High-profile university officials have joined the fight as well, with leaders from the University of California system, Harvard, MIT, and other universities lobbying for the DREAM Act's passage. While political gridlock is likely to continue in Washington, the university and student-led advocacy has helped advance a bill in California that would extend state financial aid to undocumented students. Governor Arnold Schwarzenegger—though himself an immigrant—has vetoed the legislation twice, but it is expected to pass in the early months of incoming Democratic Governor Jerry Brown's administration.
Conservatives have attacked such measures for taking admission spots away from legal citizens and saddling taxpayers with the costs of educating the undocumented population—even accusing university administrators of violating the law by harboring immigrants. Kansas attorney (and secretary of state-elect) Kris Kobach—the mastermind behind Arizona's harsh immigration law—originally defended the out-of-state students who sued the state for offering in-state tuition. Malkin has attacked sympathetic school administrators like Berkeley's Chancellor, Robert Birgenau, for skirting federal law in defending the campus' undocumented population. "Hiring, recruiting, and harboring illegal aliens are all federal felony offenses…the chancellor has now signaled that his campus will look the other way at federal immigration law to assuage a bunch of hungry open-borders zealots."
And a handful of conservative states are now moving to restrict undocumented immigrants' access to public education. Georgia passed legislation denying in-state tuition to undocumented students, joining Arizona and South Carolina. Last week, the Georgia Board of Regents voted to prohibit undocumented students from attending the state's most selective public universities—even though they make up less than 1 percent of the student population. The vote came months after a student at Georgia's Kennesaw State University was threatened with deportation after committing a minor traffic violation in March. University officials rushed to the student's defense, successfully convincing federal officials to let her complete her studies before moving ahead with deportation proceedings.
The move elicited a fierce backlash from conservatives who accused the student of exploiting the system and the university of bending to political pressure. "Most citizens really don’t care how much 'potential' the young lady has," wrote a local news columnist. "They’ve bent over backwards to bring her back when I doubt they’d be doing the same if she didn’t have the backing of various Latino activist groups."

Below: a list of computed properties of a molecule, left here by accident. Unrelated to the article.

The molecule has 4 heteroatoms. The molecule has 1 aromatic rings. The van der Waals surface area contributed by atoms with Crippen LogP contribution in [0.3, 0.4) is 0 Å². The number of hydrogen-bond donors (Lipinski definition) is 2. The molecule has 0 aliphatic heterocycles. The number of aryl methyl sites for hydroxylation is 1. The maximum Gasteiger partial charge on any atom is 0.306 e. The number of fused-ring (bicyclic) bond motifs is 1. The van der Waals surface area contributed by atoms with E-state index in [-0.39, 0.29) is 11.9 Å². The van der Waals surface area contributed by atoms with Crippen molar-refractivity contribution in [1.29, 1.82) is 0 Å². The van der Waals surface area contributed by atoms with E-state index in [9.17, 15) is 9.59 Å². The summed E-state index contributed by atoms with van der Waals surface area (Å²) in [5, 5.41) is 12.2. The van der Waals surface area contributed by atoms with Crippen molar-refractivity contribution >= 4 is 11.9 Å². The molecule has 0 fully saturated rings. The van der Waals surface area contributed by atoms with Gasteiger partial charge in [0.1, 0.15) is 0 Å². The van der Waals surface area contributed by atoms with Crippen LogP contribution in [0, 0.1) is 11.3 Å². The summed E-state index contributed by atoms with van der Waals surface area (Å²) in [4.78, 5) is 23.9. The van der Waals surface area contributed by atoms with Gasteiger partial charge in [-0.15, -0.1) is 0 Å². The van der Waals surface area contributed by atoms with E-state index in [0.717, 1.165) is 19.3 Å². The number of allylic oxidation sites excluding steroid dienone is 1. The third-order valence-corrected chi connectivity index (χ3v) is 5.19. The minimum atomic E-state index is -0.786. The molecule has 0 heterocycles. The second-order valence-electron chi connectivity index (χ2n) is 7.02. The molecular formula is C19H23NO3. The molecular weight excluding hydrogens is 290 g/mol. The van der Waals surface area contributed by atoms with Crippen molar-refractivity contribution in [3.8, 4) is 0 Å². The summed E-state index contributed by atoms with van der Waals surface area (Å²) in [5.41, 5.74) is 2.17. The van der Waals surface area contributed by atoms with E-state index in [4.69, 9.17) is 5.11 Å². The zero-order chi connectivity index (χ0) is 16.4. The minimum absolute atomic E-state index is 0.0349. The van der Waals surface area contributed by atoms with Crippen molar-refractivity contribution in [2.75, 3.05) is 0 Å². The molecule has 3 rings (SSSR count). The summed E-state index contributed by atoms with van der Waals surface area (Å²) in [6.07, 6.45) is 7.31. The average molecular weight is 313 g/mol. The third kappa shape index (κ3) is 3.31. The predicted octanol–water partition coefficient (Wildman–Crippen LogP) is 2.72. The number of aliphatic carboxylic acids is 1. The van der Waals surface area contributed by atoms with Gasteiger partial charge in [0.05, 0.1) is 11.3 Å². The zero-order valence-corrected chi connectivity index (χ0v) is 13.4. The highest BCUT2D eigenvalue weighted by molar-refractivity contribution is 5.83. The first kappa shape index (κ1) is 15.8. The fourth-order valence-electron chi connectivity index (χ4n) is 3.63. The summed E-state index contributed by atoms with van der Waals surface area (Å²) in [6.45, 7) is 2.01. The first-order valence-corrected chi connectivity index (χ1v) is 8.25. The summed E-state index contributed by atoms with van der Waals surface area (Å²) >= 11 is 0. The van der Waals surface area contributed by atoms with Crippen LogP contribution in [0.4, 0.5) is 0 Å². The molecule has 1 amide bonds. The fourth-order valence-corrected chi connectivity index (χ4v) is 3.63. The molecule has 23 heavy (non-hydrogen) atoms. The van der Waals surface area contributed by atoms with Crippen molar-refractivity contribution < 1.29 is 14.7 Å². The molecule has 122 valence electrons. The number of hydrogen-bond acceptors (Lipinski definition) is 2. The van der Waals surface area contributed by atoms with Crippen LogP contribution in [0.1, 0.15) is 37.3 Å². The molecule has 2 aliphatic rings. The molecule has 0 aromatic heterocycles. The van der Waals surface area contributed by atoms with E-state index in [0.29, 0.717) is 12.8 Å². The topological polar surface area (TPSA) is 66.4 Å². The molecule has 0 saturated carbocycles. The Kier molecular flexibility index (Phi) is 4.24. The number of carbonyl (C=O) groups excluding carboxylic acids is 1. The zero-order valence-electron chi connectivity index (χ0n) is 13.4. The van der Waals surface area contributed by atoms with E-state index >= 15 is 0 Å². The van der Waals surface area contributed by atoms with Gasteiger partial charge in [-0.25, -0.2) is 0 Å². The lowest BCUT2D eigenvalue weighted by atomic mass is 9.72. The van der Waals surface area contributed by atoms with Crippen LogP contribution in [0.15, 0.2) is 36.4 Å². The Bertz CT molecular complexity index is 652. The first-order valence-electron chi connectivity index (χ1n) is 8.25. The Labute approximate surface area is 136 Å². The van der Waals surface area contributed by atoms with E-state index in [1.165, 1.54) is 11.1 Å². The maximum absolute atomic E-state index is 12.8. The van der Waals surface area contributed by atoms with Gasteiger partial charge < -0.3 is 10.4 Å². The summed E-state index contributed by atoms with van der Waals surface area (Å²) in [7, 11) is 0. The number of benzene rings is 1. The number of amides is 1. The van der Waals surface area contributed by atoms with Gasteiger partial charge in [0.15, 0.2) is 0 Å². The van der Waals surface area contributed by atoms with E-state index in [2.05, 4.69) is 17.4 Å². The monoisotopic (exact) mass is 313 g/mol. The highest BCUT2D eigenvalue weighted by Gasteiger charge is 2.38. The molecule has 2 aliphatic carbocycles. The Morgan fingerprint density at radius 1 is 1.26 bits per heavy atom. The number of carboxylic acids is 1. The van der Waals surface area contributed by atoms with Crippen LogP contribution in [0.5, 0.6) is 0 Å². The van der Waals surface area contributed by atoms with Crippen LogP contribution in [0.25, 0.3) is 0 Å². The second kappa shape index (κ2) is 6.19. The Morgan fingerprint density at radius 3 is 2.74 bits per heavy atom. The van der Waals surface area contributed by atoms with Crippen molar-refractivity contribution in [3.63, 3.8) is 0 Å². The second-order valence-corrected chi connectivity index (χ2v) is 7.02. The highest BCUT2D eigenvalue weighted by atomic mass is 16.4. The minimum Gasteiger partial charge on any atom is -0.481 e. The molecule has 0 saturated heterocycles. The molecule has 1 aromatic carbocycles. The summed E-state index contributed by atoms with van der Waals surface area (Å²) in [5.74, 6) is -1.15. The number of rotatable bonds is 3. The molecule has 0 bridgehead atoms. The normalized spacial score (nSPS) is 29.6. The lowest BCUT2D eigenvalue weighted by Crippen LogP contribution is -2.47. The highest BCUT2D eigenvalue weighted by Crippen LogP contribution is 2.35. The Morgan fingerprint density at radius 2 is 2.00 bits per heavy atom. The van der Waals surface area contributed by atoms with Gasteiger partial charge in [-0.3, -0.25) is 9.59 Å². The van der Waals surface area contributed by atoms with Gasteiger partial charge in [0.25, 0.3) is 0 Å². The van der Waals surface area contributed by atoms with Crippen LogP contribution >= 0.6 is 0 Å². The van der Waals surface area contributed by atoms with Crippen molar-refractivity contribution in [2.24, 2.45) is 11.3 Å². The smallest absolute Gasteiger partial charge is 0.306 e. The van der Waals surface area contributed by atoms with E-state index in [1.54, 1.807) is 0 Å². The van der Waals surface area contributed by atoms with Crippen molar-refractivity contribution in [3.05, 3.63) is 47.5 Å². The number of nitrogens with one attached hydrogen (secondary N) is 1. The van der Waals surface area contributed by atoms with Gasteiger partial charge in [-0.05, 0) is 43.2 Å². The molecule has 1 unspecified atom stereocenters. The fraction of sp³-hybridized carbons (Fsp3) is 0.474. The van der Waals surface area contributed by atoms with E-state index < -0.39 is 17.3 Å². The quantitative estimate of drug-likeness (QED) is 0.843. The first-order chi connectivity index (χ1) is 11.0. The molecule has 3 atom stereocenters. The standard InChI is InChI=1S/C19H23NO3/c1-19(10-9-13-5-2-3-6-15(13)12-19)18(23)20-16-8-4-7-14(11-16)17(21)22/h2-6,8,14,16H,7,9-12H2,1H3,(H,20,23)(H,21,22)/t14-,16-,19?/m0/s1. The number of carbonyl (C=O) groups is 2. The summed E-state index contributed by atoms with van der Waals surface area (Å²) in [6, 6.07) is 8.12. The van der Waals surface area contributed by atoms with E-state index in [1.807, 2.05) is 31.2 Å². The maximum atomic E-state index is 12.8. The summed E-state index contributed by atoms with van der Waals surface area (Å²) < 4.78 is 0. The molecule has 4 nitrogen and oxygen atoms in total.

Critics of California's system have similarly argued that public universities are taking admission slots away from legal citizens and wasting taxpayer resources on students who will remain undocumented after graduation. "As a graduate of UC Davis myself, I find it somewhat troubling that the administrator of the UC system and other state schools would be working overtime to encourage the granting of seats to [undocumented] students," says Jon Feere, legal policy analyst for the Center for Immigration Studies, which advocates for stricter immigration controls. "U of C should be trying to create a student body that will be able to legally find employment upon graduation."
Advocates for these students admit that post-graduation employment prospects for undocumented college graduates remain murky. Such students have at times been able to carve out a path for themselves as independent contractors or consultants for nonprofit agencies, for instance, Berkeley administrator Mejia says. But, he adds, others have been forced to take work as waiters and other low-wage jobs, despite their college education. Such harsh realities also make it clear that state and local efforts can go so far to help the undocumented in the absence of federal action.
And though undocumented students may be outing themselves in growing numbers, many are still loathe to disclose their status to university officials or other authorities—particularly at a time when deportations reached a record high. "Most of the students don't know what's going to be triggered once they let someone know," says Mejia. "It's a de facto 'Don't ask, Don't tell' policy.'"